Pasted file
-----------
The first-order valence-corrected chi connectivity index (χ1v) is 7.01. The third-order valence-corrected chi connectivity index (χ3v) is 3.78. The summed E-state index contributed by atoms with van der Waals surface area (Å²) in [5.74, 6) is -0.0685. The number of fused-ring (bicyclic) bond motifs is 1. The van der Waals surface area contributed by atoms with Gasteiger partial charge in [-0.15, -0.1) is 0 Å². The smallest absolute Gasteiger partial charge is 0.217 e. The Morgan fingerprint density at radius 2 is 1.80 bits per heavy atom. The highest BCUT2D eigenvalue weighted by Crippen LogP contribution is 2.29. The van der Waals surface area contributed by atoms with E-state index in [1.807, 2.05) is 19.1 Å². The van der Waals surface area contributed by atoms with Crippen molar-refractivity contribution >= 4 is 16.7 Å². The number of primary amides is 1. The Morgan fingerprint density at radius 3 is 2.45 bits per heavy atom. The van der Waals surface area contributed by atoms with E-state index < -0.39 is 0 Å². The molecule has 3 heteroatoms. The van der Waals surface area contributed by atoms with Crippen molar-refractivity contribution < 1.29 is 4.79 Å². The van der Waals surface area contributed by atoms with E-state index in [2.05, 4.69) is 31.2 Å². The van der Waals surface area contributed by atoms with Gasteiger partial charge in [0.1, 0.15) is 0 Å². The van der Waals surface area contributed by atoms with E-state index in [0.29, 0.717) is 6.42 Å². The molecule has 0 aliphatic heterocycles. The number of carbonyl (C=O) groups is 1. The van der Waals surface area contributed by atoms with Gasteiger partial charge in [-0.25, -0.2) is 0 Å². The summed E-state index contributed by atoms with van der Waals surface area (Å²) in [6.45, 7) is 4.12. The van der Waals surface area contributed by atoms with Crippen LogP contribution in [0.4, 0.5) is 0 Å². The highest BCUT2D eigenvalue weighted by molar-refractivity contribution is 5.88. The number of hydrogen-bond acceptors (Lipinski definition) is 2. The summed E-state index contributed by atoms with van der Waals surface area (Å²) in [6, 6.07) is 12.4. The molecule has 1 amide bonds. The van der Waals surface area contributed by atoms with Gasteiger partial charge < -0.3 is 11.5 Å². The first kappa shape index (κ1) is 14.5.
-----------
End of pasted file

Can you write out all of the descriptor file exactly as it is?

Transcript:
The first-order valence-corrected chi connectivity index (χ1v) is 7.01. The third-order valence-corrected chi connectivity index (χ3v) is 3.78. The summed E-state index contributed by atoms with van der Waals surface area (Å²) in [5.74, 6) is -0.0685. The number of fused-ring (bicyclic) bond motifs is 1. The van der Waals surface area contributed by atoms with Gasteiger partial charge in [-0.15, -0.1) is 0 Å². The smallest absolute Gasteiger partial charge is 0.217 e. The Morgan fingerprint density at radius 2 is 1.80 bits per heavy atom. The highest BCUT2D eigenvalue weighted by Crippen LogP contribution is 2.29. The van der Waals surface area contributed by atoms with E-state index in [1.807, 2.05) is 19.1 Å². The van der Waals surface area contributed by atoms with Crippen molar-refractivity contribution >= 4 is 16.7 Å². The number of primary amides is 1. The Morgan fingerprint density at radius 3 is 2.45 bits per heavy atom. The van der Waals surface area contributed by atoms with E-state index < -0.39 is 0 Å². The molecule has 3 heteroatoms. The van der Waals surface area contributed by atoms with Crippen molar-refractivity contribution < 1.29 is 4.79 Å². The van der Waals surface area contributed by atoms with E-state index in [2.05, 4.69) is 31.2 Å². The van der Waals surface area contributed by atoms with Gasteiger partial charge in [0.1, 0.15) is 0 Å². The van der Waals surface area contributed by atoms with E-state index in [0.29, 0.717) is 6.42 Å². The molecule has 0 aliphatic heterocycles. The number of carbonyl (C=O) groups is 1. The van der Waals surface area contributed by atoms with Gasteiger partial charge in [-0.25, -0.2) is 0 Å². The summed E-state index contributed by atoms with van der Waals surface area (Å²) in [6.45, 7) is 4.12. The van der Waals surface area contributed by atoms with Crippen LogP contribution in [0.4, 0.5) is 0 Å². The highest BCUT2D eigenvalue weighted by molar-refractivity contribution is 5.88. The number of hydrogen-bond acceptors (Lipinski definition) is 2. The summed E-state index contributed by atoms with van der Waals surface area (Å²) in [6, 6.07) is 12.4. The molecule has 1 amide bonds. The van der Waals surface area contributed by atoms with Gasteiger partial charge < -0.3 is 11.5 Å². The first kappa shape index (κ1) is 14.5.